Making it Rain – 5 Crucial Traits for Technology Lawyers

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Sitting there working on the latest contract that came across your desk, your manager walks in and tells you that you have been hand picked. Hand picked to provide counsel to a new group of forward thinkers. Your company is going social and mobile in a big way. The executives want to be relevant and timely to your customers and users. Never turning down a good opportunity, you thank them and close your door and wonder, what next.

The folks that seem to have gravitated towards this space inside brands generally are the lawyers that have always been tasked with the new shiny thing. These were the folks that took up the mantle of providing counsel to your brand’s new web initiative, integration of e-mail for business, using phones to talk with customers and wondering about what laws applied to telegrams sent across the wire. If you work in this space, you are what I call an emerging technologies lawyer.

Now you are in this group, and you are looking at what you need to do and learn to be effective in your new role. Here are some thoughts from someone who has been there and done that.

1. Use New Technology

Does your phone flip? Do you have to hit the ‘3’ key twice to put an ‘e’ in your text? If you answered yes to these questions, it is time to get a new smart phone. In the tech field, it is calling ‘eating your own dog food.’ If you do not have a phone that allows you to use the new mobile app that your folks are seeking counsel on, you need to. You need to use the technology to understand what you are hearing when you follow rule 3 below.

This also provides a great benefit to your developers, a user group of one. Being an advocate of true user feedback, you can be that. Plus you are using the app in the exact same ways that your users will be. You will also be looking in nooks and crannies that normal folks won’t. Look around the app.

The same goes with social technologies. A colleague of mine calls it ‘going to the scene.’ It means having at least a passing familiarity with the social networks your brands operate on. Get a Facebook account, get a Twitter account, sign up for Pinterest, etc. Joss Whedon sung about going to the scene on This American Life. Not terribly on-point for this post, but I love Joss Whedon, so watch the video if you like him, too:

2. Attend Project Meetings

Lawyers hate attending meetings. Get over that. Be there at the beginning of projects to see what the groups are trying to accomplish. Understand their pain points and revel in their successes. I will talk about being a member of the team later, but if you don’t show up, those teams will never accept you as one of them. Showing up only to bring up the latest legal SNAFU will ensure that you are always an outsider.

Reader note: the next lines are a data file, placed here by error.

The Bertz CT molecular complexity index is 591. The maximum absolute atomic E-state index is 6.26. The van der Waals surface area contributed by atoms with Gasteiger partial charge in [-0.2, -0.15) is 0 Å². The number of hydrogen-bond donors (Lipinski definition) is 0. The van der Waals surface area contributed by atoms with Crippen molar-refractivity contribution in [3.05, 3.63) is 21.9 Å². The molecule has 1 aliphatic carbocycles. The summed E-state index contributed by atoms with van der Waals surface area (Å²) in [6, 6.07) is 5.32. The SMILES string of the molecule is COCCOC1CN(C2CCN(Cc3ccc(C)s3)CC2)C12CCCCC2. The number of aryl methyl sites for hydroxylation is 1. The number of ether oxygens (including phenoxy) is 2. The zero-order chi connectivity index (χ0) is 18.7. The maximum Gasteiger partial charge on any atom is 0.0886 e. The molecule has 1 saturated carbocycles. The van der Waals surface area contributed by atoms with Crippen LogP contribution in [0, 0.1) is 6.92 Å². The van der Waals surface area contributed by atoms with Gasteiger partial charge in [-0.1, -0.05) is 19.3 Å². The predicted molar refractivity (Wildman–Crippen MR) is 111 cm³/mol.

Some of you may resist this advice and say that you already have too much work to do. Consider this an investment for the future. The less you are part of those meetings, the more the issues (and work) you are addressing will press on your time in the future. So you can ‘pay now or pay later’ as a Fram Oil Filter commercial from the early 80’s warns us.

3. Listen … A LOT!!!

When you are attending those project meetings, keep your mouth shut. Like we errantly tell some kids to only speak when spoken to, you should only open your mouth when asked to. Until you have earned the right to talk, don’t. Replace ‘be nice’ from Patrick Swayze’s speech in Road House with ‘listen’ and you get the point (WARNING: language is NSFW). The project team will let you know when they accept you enough for you to stop listening and engaging. If you already have their permission, pat yourself on the back and work hard to never lose that permission.

4. Be Dogged

Working in this space is different than most other areas of the law, to my mind. New laws in totally new areas don’t come along too often. Most of the time all we have are variations to old laws that you need to adapt to. In this area, you are not just adapting, you are adopting. There are new platforms to learn, new laws around privacy to deal with, and new technologies to embrace. Do you think Glass is still just something that allows the sunrise to stream into your room? If you do, please go to this wikipedia page and read a little.

I read a great article on thesalesblog.com about rain dances this morning. I love the conclusion of the post that observed that the rain dance always worked because the dancers didn’t stop until it rained. That is a lot of dancing in South Texas every summer these last few years.

5. Be Water on a Stone

As counsel for a brand, remember that ‘it’s the business’ that really matters. So when you are being persistent, be persistent in working with your technology teams to modify their plans to meet whatever regulations are applicable. Look also at where those regulations can be interpreted differently. As you talk to the teams about the legal issues, be the water that slowly erodes the stone. Don’t be the dynamite. Dynamite is a tool, but it should be reserved for the gravest of situations, not everyday business. Emulate the slow eroding effect of the sea water on the shore rocks in this video:

The move towards more social business will provide more and more opportunities for new folks to work in this space. My opening scenario will be played out more than a few times in the coming years. These are just some of my thoughts on how you can do this effectively.

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